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No racial justice without economic justice

Ugo web
Ugo web

Author: Ugo Ikokwu

Grants manager, Ugo Ikokwu, talks about his experience of the racial inequality that still exists in London, and how it can only be overcome through building economic power in those communities that have been denied the same opportunities to create it.

When my family moved from Lagos, Nigeria to the United Kingdom 30 years ago, we landed at Heathrow Airport in London and then made our way to the Isle of Dogs. Like many immigrant families, we made London our home. London gave us stability, community, and opportunity. It became home when not many other places were accessible to us.

While things have improved for some over these 30 years, the sad fact remains that far too many families are still locked out of the prosperity that London has to offer. Indeed, when I look at London now, it is in danger of becoming inaccessible to the very communities that make it desirable - to the very people who call it home.

In contradiction to what some say, when I look at the evidence, I cannot help concluding that structural racism abides in the UK. Concentrated in chronically undervalued occupations, the pandemic laid bare the price that Black and minoritised people pay. Yet where is the action on institutionalised racial disparities in wages and benefits, and perpetuated employment discrimination?

For example, the employment rate for ethnic minorities is only 62.8% compared with an employment rate for White workers of 75.6% – a gap of over 12 percentage points. This gap is even worse for some ethnic groups, for instance the employment rate for those from a Pakistani or Bangladeshi background is only 54.9%. People with a BME background have an underemployment rate of 15.3% compared with 11.5% for White workers.

It is a fact too often forgotten that racial justice cannot be achieved without economic justice, and economic justice cannot be achieved without racial justice. The two are inextricably linked, and whilst we may attempt to disentangle them, one is ultimately incomplete without the other.

The sad fact remains that far too many families are still locked out of the prosperity that London has to offer.

This is evident in observing the systemic discrimination that has precluded Black and minoritized communities from building economic power, through racial and economic inequities reinforcing each other for centuries. The result of this discrimination is the persistent and growing wealth disparities at both individual and institutional levels that we continue to see today.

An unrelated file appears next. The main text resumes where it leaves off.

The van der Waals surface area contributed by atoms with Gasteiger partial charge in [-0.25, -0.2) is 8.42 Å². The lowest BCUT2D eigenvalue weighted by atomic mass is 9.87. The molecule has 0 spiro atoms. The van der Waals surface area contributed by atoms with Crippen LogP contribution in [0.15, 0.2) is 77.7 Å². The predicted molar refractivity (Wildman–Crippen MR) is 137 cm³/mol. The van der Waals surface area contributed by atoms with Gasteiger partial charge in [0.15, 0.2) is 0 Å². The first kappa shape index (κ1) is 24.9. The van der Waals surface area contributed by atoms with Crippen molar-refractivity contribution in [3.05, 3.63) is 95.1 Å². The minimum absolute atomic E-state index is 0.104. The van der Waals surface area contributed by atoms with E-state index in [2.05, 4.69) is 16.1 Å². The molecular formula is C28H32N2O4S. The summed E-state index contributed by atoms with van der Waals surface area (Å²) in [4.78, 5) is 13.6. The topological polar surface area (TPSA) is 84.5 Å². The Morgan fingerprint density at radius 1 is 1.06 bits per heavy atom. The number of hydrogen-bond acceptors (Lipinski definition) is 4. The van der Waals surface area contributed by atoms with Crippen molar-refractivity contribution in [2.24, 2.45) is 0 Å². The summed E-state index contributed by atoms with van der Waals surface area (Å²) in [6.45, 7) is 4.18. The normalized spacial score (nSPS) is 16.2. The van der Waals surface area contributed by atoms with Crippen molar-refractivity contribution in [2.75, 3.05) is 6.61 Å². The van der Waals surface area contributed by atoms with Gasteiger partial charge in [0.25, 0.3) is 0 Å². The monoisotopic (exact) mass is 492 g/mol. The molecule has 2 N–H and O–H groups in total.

Dismantling these injustices will require the actions of many, and civil society, as it so often does, should lead the charge.

To start, we need to set goals that are commensurate with the size of the problem. No longer can we settle for incremental changes that fail to put a dent in the systemic inequities that have persisted for generations. We must think big and hold ourselves accountable for having a meaningful and lasting impact—as individuals, organizations, and as a sector and wider society. We don’t want to have this same conversation in a decade or two, lamenting how we wish we had aimed higher and pushed harder.

We're invested in this work as a funder. We know that the fight against economic inequity begins by recognising that true racial and economic justice requires the transformation and dismantling of systems and structures that have historically excluded black and minoritised communities from building wealth.

I know that overcoming racial and economic injustice is not a gesture of charity, it is an act of justice. It is the protection of a fundamental human right, the right to dignity and a decent life. If we fail to achieve economic justice, racial justice will not succeed.

We know that, as a funder, we share in the responsibility to do more and to apply this understanding directly – through proactive, targeted use of our resources. We also know that the scale of this challenge is such that we cannot do it alone, which is why we’re partnering with other trusts and foundations who share this vision.

Together with those partners, and the grassroots groups, charities and other organisations we will fund, we can achieve that vision - of a truly just, equal and fair city for all those who call it home.